August 2, 2018
by George Butterfield
Creighton University's School of Law Library
click here for photo and information about the writer

Thursday of the Seventeenth Week in Ordinary Time
Lectionary: 404

Jeremiah 18:1-6
Psalms 146:1b-2, 3-4, 5-6ab
Matthew 13:47-53
Praying Ordinary Time

Weekly Guide for Daily Prayer

Rediscovering Corporal Works of Mercy

In today's readings there are two powerful images that are used to describe humans and God. We are like clay and fish. God is like a potter and a fisherman.

First, the potter and the clay. Jeremiah watches a potter forming clay. Sometimes the object the potter is making turns out poorly so he tries again to make something that pleases him. The message for Israel is that God can do the same thing with them. They are like clay in his hands. What is the point being made? I do not believe he is saying that God can make Israel a poor wretch or a glorious nation,  if he wants to and, sense he's God, the potter, there's nothing Israel can do about it. I do not believe that the emphasis is on God's sovereignty or humanity's lack of free will. I also do not hear Jeremiah saying that Israel is all messed up but that is really not Israel's fault; God just was not very good when he made us and we turned out bad. God, the potter, messed up. No, I believe that the message is that Israel has become like a pot that turned out badly but that God can still take the nation and turn it into something that pleases him. It is not too late for Israel and what would please God is a nation where righteousness and justice prevails.

Second, the fisherman and the fish. Like the potter who distinguishes between good and bad pottery, a fisherman must distinguish between good and bad fish. Some fish are edible; some are not. This is a parable about the end of the age. Every human is going to be collected by God's net. Like good and bad fish that must be separated, the wicked and the righteous will also be separated. As the bad fish are thrown away, the wicked will be thrown into the abode of the condemned. As the good fish are put into buckets to be kept and eaten, the righteous will be kept by the fisherman in the Kingdom of heaven. There is a difference between fish and humans, however, in that a fish doesn't choose to be good or bad whereas a human can choose to be wicked or righteous. This is not to say that we can be righteous through our own works and merits but what it says is that we have chosen to walk on the path of righteousness, the path that leads to everlasting life. In this regard we choose what type of fish we will be.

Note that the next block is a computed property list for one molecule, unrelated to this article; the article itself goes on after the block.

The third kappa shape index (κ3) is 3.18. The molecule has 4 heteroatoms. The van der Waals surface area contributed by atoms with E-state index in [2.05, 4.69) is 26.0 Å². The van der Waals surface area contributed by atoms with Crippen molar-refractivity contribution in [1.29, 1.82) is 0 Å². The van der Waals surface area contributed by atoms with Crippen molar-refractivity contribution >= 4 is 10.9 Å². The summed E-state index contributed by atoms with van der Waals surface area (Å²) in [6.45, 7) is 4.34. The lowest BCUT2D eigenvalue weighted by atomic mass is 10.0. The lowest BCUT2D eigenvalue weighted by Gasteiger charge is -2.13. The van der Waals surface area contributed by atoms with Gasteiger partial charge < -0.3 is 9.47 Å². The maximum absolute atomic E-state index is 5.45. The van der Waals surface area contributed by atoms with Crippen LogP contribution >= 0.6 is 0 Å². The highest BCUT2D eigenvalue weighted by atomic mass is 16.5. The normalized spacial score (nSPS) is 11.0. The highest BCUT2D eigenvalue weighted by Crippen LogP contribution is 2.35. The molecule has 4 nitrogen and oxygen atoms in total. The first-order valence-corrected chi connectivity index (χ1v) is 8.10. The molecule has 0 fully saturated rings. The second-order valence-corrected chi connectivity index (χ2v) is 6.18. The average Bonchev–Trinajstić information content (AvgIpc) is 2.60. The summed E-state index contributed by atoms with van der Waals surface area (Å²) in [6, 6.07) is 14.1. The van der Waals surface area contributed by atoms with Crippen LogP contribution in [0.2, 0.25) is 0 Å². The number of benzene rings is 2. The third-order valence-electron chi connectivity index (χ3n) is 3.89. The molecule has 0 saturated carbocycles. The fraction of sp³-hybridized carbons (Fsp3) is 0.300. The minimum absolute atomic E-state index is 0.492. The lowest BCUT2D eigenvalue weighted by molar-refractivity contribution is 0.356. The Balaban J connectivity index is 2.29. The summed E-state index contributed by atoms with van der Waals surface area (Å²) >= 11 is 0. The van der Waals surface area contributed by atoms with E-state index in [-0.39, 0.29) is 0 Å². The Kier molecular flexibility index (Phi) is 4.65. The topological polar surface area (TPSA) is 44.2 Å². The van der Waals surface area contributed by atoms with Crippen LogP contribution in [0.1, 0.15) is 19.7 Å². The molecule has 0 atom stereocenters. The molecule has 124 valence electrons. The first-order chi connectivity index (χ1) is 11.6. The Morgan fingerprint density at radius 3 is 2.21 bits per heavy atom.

The last parable in today's Gospel is, "Then every scribe who has been instructed in the Kingdom of heaven is like the head of a household who brings from his storeroom both the new and the old." A person with wisdom will see treasure for what it is, no matter how old it is. Everything old is not necessarily good or bad by virtue of its age and the same thing is true of all things that are new. This principle can be applied in many ways but I am reminded of a book written years ago by the scholar, Brevard Childs. He went through the Old Testament books and made recommendations for pastors on what commentaries and other types of materials to buy. He gave prices, strengths and weaknesses, and availability of resources. He warned the reader to beware of chronological snobbery. Many students of the day were all wrapped up in buying the latest commentaries by critical scholars but Childs warned the reader not to overlook pre-critical commentaries and works by people like Martin Luther, John Calvin, or even earlier authors. We had become snobs; nothing written before the Age of Enlightenment could possibly be any good. Of course, we have seen the reverse type of snobbery, too; anything younger than the Council of Trent cannot be any good. No, there is both the new and the old in a trained scribe's storeroom, one who has been instructed in the Kingdom of heaven.

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